John Leyden

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Misconfigured Big Data apps are leaking data like sieves

More than a petabyte of data lies exposed online because of weak default settings and other configuration problems involving enterprise technologies. Swiss security firm BinaryEdge found that numerous instances of Redis cache and store archives can be accessed without authentication. Data on more than 39,000 MongoDB NoSQL …
John Leyden, 13 Aug 2015

It's not just antivirus downloads that have export control screening

Export control screening for individuals hoping to purchase everyday consumer technologies extends beyond just antivirus software downloads, according to several sources contacted by The Register. Those who share the name of someone on a blacklist have to go through secondary screening (a bureaucratic process generally …
John Leyden, 13 Aug 2015

Wanna harvest a stranger's Facebook data? Get a mobile number and off you go

Hackers and other miscreants are able to access names, telephone numbers, images and location data in bulk from Facebook, using only a cellphone number. The loophole was revealed by software engineer Reza Moaiandin. Moaiandin, technical director at UK-based tech firm, exploited a little-known privacy setting in a …
John Leyden, 12 Aug 2015

Patching a fragmented, Stagefrightened Android isn't easy

Android users face a triple patching headache with the recent discovery of a collection of serious vulnerabilities affecting smartphones and tablets running Google's mobile operating system. Security experts warn that the fragmented nature of Android devices will make patching more difficult than it would be in updating PCs. …
John Leyden, 12 Aug 2015

Oracle pulls CSO's BONKERS anti-bug bounty and infosec rant

Updated While other IT industry heavyweights have embraced bug bounties and working with security researchers more generally, Oracle has set its face in the opposite direction in a blog post likening reverse engineering to cheating on your spouse. Mary Ann Davidson, Oracle's chief security officer (CSO), expressed corporate dislike …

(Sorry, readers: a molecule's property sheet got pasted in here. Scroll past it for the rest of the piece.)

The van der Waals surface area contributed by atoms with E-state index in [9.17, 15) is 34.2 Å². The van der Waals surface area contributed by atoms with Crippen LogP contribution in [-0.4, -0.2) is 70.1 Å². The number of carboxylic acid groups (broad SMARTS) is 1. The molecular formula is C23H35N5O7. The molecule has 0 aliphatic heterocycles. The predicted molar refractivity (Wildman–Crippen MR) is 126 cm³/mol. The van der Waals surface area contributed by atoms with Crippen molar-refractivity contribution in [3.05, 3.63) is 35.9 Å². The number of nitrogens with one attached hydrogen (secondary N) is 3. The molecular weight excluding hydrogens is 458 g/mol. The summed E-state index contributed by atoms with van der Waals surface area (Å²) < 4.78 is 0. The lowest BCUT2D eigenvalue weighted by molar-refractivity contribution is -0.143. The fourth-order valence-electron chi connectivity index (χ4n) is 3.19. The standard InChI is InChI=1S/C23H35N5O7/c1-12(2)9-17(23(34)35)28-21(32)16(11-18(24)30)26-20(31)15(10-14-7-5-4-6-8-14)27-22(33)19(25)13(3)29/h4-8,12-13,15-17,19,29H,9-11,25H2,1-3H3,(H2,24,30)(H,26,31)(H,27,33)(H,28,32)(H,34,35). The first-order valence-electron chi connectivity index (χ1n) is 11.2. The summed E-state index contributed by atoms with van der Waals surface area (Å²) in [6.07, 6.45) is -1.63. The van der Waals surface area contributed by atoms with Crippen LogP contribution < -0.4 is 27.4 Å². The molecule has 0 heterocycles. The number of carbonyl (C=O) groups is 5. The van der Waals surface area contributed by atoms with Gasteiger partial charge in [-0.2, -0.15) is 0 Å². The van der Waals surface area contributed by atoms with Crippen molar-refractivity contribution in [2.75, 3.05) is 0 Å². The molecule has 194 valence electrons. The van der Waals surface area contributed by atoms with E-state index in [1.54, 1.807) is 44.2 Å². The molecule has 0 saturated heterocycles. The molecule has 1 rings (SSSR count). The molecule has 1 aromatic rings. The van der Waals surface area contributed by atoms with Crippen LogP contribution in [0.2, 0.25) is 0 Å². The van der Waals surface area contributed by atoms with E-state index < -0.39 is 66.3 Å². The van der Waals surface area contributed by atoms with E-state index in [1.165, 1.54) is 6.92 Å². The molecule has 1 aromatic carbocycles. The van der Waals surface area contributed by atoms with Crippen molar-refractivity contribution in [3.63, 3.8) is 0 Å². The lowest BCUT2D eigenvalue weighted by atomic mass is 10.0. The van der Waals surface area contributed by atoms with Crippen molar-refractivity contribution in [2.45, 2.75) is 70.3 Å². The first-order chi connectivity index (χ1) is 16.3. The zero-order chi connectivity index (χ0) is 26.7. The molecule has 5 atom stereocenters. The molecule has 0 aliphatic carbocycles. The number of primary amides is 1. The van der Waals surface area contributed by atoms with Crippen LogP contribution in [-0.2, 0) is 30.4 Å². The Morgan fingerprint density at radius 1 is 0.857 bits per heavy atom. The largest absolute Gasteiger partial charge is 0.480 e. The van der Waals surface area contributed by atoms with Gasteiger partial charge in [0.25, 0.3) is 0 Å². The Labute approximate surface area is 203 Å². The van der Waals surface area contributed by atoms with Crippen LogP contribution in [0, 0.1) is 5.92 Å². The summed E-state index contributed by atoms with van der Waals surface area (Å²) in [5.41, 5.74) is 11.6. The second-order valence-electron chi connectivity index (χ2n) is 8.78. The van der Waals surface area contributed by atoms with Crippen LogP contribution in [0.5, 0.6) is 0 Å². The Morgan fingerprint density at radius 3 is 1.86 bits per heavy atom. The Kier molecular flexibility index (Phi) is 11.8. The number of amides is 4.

John Leyden, 11 Aug 2015

Hackers hid Carphone Warehouse breach with DDoS smokescreen – report

Hackers reportedly swamped Carphone Warehouse with junk traffic as a smokescreen, before breaking into systems and stealing the personal details of 2.4m customers. Up to 90,000 customers may also have had their encrypted credit card details accessed, the UK-based mobile phone reseller admitted at the weekend. Customers with …
John Leyden, 11 Aug 2015

You'll LITERALLY PAY for getting tricked into visiting these scam sites

Update Cyber-crooks have latched on to online scams that exploit direct-to-bill payment options. Security biz Malwarebytes warns that crooks are tricking users into visiting mobile sites containing code that charges users via their mobile number. Victims are corralled through a complex series of pop-up adverts to a fly-by-night web …
John Leyden, 11 Aug 2015

Bunitu botnet crooks sell your unencrypted VPN traffic for £££

Cyber-crooks behind the Bunitu botnet are selling access to infected proxy bots as a way to cash in from their network. Users (some of whom may themselves be shady types, as explained below) who use certain VPN service providers to protect their privacy are blissfully unaware that back-end systems channel traffic through a …
John Leyden, 11 Aug 2015

Apple splashes dough to keep Big Cheese safe

Apple spends $699,133 every year to keep chief exec Tim Cook safe, far, far higher than his modest life insurance premium of $2,500, according to an official document. The big figure isn't broken down and comes from a proxy statement filed with the Securities and Exchange Commission. This amount represents: (i) the Company’s …
John Leyden, 10 Aug 2015

Tobacco field bacteria offers hope for buzz-kill smoking therapy

Help may soon be at hand for those who have tried and failed to quit smoking, thanks to a bacterium that guzzles down nicotine. Chemistry boffins reckon the organism may hold the key to a future anti-smoking therapy. An enzyme from the Pseudomonas putida bacterium – originally isolated from soil in a tobacco field – consumes …
John Leyden, 07 Aug 2015

Want to download free AV software? Don't have a Muslim name

Exclusive Software export controls are being applied to blacklisted people as well as countries: and these controls apply to routine security packages such as freebie antivirus scanning software, as well as more sensitive technologies, El Reg has concluded. We've come to this way of thinking after investigating why Reg reader Hasan Ali …
John Leyden, 07 Aug 2015

Oh no ZigBee, as another front opens on home networking insecurity

Black Hat 2015 Security researchers have exposed new flaws in ZigBee, one of the most popular wireless communication standards used by Internet of Things (IoT) devices. Implementations of ZigBee in home networks requires that an insecure initial key transport has to be supported, making it possible to compromise ZigBee networks and take …
John Leyden, 06 Aug 2015

Android faces SECOND patching crisis, on the same scale as Stagefright

Hours after Google and smartphone makers promised an imminent patch for the infamous Stagefright vulnerability another critical flaw in Android is being outed. The “Certifi-gate” vulnerability allows applications to gain illegitimate privileged access rights, typically reserved for remote support applications that are either …